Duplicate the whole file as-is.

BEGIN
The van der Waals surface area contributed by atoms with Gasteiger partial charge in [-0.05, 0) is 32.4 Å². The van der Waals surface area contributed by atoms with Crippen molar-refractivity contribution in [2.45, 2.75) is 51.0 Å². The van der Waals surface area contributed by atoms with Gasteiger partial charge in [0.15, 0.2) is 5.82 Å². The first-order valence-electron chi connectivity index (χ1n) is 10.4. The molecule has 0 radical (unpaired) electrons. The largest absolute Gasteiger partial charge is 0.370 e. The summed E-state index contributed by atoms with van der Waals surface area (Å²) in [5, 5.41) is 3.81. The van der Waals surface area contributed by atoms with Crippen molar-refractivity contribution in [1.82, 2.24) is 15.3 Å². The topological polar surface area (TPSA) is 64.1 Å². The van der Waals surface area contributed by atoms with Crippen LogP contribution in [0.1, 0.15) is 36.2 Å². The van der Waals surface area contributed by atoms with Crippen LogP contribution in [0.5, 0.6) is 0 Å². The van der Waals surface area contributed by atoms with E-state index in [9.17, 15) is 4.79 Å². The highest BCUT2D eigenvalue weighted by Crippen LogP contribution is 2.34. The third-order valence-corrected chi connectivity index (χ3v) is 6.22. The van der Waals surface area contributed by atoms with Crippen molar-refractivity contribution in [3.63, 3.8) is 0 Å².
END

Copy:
The van der Waals surface area contributed by atoms with Gasteiger partial charge in [-0.05, 0) is 32.4 Å². The van der Waals surface area contributed by atoms with Crippen molar-refractivity contribution in [2.45, 2.75) is 51.0 Å². The van der Waals surface area contributed by atoms with Gasteiger partial charge in [0.15, 0.2) is 5.82 Å². The first-order valence-electron chi connectivity index (χ1n) is 10.4. The molecule has 0 radical (unpaired) electrons. The largest absolute Gasteiger partial charge is 0.370 e. The summed E-state index contributed by atoms with van der Waals surface area (Å²) in [5, 5.41) is 3.81. The van der Waals surface area contributed by atoms with Crippen molar-refractivity contribution in [1.82, 2.24) is 15.3 Å². The topological polar surface area (TPSA) is 64.1 Å². The van der Waals surface area contributed by atoms with Crippen LogP contribution in [0.1, 0.15) is 36.2 Å². The van der Waals surface area contributed by atoms with Crippen LogP contribution in [0.5, 0.6) is 0 Å². The van der Waals surface area contributed by atoms with E-state index in [9.17, 15) is 4.79 Å². The highest BCUT2D eigenvalue weighted by Crippen LogP contribution is 2.34. The third-order valence-corrected chi connectivity index (χ3v) is 6.22. The van der Waals surface area contributed by atoms with Crippen molar-refractivity contribution in [3.63, 3.8) is 0 Å².